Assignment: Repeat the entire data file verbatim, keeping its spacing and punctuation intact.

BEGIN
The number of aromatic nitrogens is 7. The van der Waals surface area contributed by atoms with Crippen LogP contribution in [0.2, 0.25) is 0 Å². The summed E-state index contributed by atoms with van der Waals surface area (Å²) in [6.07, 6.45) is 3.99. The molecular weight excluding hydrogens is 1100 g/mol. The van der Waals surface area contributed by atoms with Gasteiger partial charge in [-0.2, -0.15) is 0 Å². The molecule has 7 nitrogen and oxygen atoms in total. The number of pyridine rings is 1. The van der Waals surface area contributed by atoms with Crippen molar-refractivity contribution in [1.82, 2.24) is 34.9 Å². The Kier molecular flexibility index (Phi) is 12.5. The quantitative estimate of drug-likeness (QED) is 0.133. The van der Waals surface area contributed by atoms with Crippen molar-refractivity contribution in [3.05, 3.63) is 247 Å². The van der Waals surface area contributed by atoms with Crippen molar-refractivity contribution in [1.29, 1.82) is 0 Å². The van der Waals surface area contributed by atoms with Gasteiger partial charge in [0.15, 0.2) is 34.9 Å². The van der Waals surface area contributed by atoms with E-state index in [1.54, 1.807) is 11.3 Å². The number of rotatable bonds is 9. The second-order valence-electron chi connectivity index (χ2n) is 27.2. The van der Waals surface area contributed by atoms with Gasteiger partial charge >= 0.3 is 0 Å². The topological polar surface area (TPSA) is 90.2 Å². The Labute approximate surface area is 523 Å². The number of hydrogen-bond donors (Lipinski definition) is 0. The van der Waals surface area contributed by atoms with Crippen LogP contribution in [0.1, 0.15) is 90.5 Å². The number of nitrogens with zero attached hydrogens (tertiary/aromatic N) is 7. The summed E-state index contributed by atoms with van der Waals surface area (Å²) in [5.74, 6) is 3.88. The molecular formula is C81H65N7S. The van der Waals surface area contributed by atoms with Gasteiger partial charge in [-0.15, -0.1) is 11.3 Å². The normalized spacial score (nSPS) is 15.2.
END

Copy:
The number of aromatic nitrogens is 7. The van der Waals surface area contributed by atoms with Crippen LogP contribution in [0.2, 0.25) is 0 Å². The summed E-state index contributed by atoms with van der Waals surface area (Å²) in [6.07, 6.45) is 3.99. The molecular weight excluding hydrogens is 1100 g/mol. The van der Waals surface area contributed by atoms with Gasteiger partial charge in [-0.2, -0.15) is 0 Å². The molecule has 7 nitrogen and oxygen atoms in total. The number of pyridine rings is 1. The van der Waals surface area contributed by atoms with Crippen molar-refractivity contribution in [1.82, 2.24) is 34.9 Å². The Kier molecular flexibility index (Phi) is 12.5. The quantitative estimate of drug-likeness (QED) is 0.133. The van der Waals surface area contributed by atoms with Crippen molar-refractivity contribution in [3.05, 3.63) is 247 Å². The van der Waals surface area contributed by atoms with Crippen molar-refractivity contribution in [1.29, 1.82) is 0 Å². The van der Waals surface area contributed by atoms with Gasteiger partial charge in [0.15, 0.2) is 34.9 Å². The van der Waals surface area contributed by atoms with E-state index in [1.54, 1.807) is 11.3 Å². The number of rotatable bonds is 9. The second-order valence-electron chi connectivity index (χ2n) is 27.2. The van der Waals surface area contributed by atoms with Gasteiger partial charge >= 0.3 is 0 Å². The topological polar surface area (TPSA) is 90.2 Å². The Labute approximate surface area is 523 Å². The number of hydrogen-bond donors (Lipinski definition) is 0. The van der Waals surface area contributed by atoms with Crippen LogP contribution in [0.1, 0.15) is 90.5 Å². The number of nitrogens with zero attached hydrogens (tertiary/aromatic N) is 7. The summed E-state index contributed by atoms with van der Waals surface area (Å²) in [5.74, 6) is 3.88. The molecular formula is C81H65N7S. The van der Waals surface area contributed by atoms with Gasteiger partial charge in [-0.15, -0.1) is 11.3 Å². The normalized spacial score (nSPS) is 15.2.